Rallying is a demanding game. Just ask one of Ireland’s young stars who have sought to make a name abroad while keeping work life afloat at home.
For 2017 Irish Tarmac, National, and Forest Rally Champion – Sam Moffett – that balance is proving difficult to strike even closer to home. Moffett is one of Ireland’s most talented R5 and World Rally Car drivers. Two rally wins in 2021 proved he didn’t lose his touch over lockdown.
Sunday’s Mayo Stages Rally will be the Monaghan driver’s first asphalt event of 2022. But rather than challenge for an overall victory, Moffett finds himself in the midst of a hotly contested modified category.
Mayo marks Moffett’s first appearance in a Class 13 two-litre Toyota Starlet. Quite the change from his usual R5 and WRC attire. So, what brought the change? Well this is where my introduction comes in.
“If I want to be at the top of my game in R5,” the 32-year-old started, “I have to put in so much homework.
“The effort required to compete at that standard is very high and with my work I just don’t have the time to put that effort in. We are just too busy at work, and that is a great complaint to have.
“It gets frustrating finishing fourth and fifth and the enjoyment comes out of it. When you have been racing at the top before, the only place you want to come is number one.
“You are fighting tooth and nail to get to that and when you can’t put the effort in it is hard not to get annoyed with yourself for it.
“If I can’t put the effort in and I’m not enjoying it then it is hard to justify the cost of running in such a high class.
“Once I know that I am happy to go back at it, then I probably will. I know going into the Starlet, I will have a bit of craic. I will just enjoy it and not take it seriously.”
Mayo’s opening round of the National Rally Championship has attracted a strong entry of two-wheel-drive competitors. Moffett has jumped in at the deep-end for his first serious dabble in two-wheel-drive.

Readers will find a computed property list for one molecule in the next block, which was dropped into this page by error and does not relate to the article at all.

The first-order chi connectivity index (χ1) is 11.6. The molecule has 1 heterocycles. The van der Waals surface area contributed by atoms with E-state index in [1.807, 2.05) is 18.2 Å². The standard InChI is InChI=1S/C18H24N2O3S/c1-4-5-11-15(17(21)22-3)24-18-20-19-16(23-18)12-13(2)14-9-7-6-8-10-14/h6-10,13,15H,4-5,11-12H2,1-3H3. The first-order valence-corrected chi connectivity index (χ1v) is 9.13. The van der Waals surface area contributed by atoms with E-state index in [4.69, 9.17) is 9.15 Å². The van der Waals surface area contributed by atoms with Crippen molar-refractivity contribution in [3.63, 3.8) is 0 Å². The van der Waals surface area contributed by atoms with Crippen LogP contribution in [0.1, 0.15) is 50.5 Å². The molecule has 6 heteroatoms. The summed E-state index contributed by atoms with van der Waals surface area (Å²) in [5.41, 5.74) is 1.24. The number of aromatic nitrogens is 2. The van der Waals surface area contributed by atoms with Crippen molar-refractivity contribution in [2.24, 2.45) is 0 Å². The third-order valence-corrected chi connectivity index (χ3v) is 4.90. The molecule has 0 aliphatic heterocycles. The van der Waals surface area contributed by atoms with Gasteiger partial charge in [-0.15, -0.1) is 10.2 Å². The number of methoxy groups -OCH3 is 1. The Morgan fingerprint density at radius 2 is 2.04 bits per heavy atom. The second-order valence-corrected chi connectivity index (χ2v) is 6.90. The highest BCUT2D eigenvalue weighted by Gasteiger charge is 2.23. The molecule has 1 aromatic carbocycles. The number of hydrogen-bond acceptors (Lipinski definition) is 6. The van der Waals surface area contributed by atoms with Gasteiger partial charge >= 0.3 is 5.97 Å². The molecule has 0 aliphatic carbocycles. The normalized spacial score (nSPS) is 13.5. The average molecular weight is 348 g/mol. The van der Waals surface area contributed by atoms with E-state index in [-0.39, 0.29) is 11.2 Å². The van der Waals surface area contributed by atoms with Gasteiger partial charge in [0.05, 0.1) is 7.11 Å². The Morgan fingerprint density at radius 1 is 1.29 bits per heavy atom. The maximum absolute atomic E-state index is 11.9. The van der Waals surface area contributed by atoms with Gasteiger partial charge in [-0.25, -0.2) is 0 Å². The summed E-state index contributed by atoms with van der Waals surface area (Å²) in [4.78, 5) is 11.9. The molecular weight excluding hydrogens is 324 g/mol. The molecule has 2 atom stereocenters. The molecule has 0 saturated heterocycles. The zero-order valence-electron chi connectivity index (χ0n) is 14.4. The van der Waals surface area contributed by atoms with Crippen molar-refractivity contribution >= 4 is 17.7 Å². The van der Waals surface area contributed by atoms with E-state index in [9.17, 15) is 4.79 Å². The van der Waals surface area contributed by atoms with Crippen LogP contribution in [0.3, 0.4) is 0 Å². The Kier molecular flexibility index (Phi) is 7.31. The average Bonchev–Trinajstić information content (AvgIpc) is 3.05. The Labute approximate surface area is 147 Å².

Although Sam has never competed in a Starlet before, the Moffett name has an iconic affinity with the rear-wheel-drive Toyota. Sam’s uncle, Maurice, helped cement Ireland’s modified rallying reputation while Sam’s cousins David and Richard followed in their Father’s Starlet-shaped tyre tracks.
David swapped his Starlet for a Ford Escort Mk2 in 2020 and the car has gone full circle with Sam picking up the two-litre Toyota for his switch to two-wheel-drive. Moffett spoke to Rally Insight just after his first spin in the new car.
“It is very different,” admitted Moffett. “The hardest thing is going back a step because the brakes aren’t as good, the steering isn’t as good, and it doesn’t absorb the bumps as well.
“If you went from a Starlet to an R5, everything is just better. Whereas with this I’ll have to tame it.
“In saying that, I was more nervous about it being difficult to drive but it was actually fantastic to drive. I was able to really go at it and attack it, I really enjoyed it today to be honest.
“These boys are going to be very quick so I won’t be worrying about [keeping up with] them.
“It doesn’t mean I’m not going to go anyway hard. But I’m not going to try to win the national or win the class. It is all new to me so I’m not going to go out to do anything heroic.
“I’ll not tiddle around but I’ll go at a steady pace to see how I get on.”
It is fair to say, Moffett’s move to modified isn’t just a one off. He did, however, hint at a return to rally-challenging machinery for his home event in Monaghan as well as Donegal in June.
Moffett has far from lost his desire to compete at the highest level of rallying in Ireland, that you can be sure of.
For now, however, he knows a bit of scaling back makes sense. And as the saying goes, a change is as good as a rest.
“I’m more excited about doing this rally than I have been doing R5 stuff in a long time, you can get stuck in a routine.
“I’ve got different competition this weekend, I’ve got a new toy, and it is all a bit of an unknown.”
Photos courtesy of British Rally Championship and Adam Hall